The search for multifunctional materials as multiferroics to be applied in microelectronic or for new, chemically stable and nontoxic, thermoelectric materials to recover waste heat is showing a common interest in the oxides whose structures contain a triangular network of transition-metal cations. To illustrate this point, two ternary systems, Ba-Co-O and Ca-Co-O, have been chosen. It is shown that new phases with a complex triangular structure can be discovered, for instance, by introduction of Ga3+ into the Ba-Co-O system to stabilize Ba6Ga2CO11O26 and Ba2GaCo8O14, which both belong to a large family of compounds with formula [Ba(Co,Ga)O3-δ] n[BaCo8O11]. In the latter, both sublattices contain triangular networks derived from the hexagonal perovskite and the spinel structure. Among the hexagonal perovskite, the Ca3Co 2O6 crystals give dear evidence where the coupling of charges and spins is at the origin of a magnetocapacitance effect. In particular, the ferrimagnetic to ferromagnetic transition, with a one-third plateau on the M(H) curve characteristic of triangular magnetism, is accompanied by a peak in the dielectric constant. A second class of cobaltites is the focus of much interest. Their 2D structure, containing CoO2 planes isostructural to a Cdl2 slice that are stacked in an incommensurate way with rock salt type layers, is referred to misfit cobaltite. The 2D triangular network of edge-shared CoO6 octahedra is believed to be responsible for large values of the Seebeck coefficient and low electrical resistivity. A clear relationship between the structures - incommensurability ratios - and the electronic properties is evidenced, showing that the charge carrier concentration can be tuned via the control of the ionic radius of the cations in the separating layers.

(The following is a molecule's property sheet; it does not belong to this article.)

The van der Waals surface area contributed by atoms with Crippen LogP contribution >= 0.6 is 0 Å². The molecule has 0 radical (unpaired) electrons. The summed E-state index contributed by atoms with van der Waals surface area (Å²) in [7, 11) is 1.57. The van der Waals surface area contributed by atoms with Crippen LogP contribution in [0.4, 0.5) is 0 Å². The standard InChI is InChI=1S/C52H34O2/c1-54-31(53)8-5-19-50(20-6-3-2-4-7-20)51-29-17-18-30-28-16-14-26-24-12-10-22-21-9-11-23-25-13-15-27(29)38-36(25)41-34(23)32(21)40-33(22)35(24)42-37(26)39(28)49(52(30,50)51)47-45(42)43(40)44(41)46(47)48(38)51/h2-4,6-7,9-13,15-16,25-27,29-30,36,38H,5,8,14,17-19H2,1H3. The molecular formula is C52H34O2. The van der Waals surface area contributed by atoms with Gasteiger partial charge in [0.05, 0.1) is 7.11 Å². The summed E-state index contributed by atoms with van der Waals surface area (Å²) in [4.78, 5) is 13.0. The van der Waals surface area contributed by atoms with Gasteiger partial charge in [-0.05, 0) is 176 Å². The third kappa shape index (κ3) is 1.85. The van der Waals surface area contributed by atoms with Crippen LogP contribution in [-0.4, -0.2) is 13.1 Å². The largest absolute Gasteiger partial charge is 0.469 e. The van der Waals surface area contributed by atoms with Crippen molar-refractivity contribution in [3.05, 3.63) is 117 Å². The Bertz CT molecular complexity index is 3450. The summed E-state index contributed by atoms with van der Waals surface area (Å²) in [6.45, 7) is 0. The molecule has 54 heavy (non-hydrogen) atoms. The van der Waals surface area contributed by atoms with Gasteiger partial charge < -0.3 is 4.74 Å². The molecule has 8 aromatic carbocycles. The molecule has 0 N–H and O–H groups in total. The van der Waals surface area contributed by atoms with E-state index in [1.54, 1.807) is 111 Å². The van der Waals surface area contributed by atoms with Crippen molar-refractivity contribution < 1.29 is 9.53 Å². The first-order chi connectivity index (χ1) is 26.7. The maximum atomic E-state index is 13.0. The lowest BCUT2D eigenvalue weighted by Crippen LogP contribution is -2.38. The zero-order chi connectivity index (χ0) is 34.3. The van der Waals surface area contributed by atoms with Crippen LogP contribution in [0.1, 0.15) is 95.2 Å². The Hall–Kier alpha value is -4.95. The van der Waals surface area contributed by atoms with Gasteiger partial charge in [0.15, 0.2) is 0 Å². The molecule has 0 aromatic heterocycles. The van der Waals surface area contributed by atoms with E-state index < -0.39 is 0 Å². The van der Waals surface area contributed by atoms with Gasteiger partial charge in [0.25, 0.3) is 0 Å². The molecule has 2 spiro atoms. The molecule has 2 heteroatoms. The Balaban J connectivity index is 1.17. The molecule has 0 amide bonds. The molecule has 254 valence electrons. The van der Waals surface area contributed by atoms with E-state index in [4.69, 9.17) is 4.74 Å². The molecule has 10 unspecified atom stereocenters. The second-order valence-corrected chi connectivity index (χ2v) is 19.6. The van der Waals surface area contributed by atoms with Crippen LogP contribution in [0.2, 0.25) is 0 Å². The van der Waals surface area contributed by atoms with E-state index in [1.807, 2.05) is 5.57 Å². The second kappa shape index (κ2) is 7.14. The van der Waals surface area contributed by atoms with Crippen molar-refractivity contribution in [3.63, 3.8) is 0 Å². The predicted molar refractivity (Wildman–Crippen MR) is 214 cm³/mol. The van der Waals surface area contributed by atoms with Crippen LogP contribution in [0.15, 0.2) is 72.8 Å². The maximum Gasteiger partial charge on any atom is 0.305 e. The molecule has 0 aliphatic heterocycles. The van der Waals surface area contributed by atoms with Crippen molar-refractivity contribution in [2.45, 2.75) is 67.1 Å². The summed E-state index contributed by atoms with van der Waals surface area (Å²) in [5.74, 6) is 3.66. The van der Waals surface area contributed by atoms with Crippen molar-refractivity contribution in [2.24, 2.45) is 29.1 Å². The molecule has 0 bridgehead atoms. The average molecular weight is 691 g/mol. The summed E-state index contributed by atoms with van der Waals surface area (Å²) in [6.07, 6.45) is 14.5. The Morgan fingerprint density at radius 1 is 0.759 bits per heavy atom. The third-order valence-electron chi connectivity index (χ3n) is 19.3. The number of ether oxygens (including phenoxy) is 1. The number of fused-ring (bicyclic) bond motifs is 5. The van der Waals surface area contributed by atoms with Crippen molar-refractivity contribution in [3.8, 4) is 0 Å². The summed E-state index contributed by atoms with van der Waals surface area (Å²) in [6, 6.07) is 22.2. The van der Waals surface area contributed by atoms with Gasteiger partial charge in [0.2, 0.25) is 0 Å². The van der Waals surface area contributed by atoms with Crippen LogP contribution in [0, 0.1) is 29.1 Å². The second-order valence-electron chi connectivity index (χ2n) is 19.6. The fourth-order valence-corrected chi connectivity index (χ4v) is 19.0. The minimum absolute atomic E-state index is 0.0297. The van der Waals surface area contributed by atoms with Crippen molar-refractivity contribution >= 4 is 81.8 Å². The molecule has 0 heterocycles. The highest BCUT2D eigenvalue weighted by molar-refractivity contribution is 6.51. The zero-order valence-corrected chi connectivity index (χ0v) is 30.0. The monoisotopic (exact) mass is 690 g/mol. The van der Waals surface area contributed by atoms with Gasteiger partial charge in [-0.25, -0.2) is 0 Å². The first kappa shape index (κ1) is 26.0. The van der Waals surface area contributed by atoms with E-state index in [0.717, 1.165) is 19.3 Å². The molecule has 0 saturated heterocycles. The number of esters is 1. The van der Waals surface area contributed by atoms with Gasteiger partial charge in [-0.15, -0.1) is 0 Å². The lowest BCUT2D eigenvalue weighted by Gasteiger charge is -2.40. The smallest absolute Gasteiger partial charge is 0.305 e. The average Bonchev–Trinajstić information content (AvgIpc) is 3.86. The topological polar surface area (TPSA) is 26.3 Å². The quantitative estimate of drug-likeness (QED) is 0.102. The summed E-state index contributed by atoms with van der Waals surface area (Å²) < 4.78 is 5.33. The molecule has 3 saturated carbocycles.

ASJC Scopus subject areas
- Inorganic Chemistry
- Physical and Theoretical Chemistry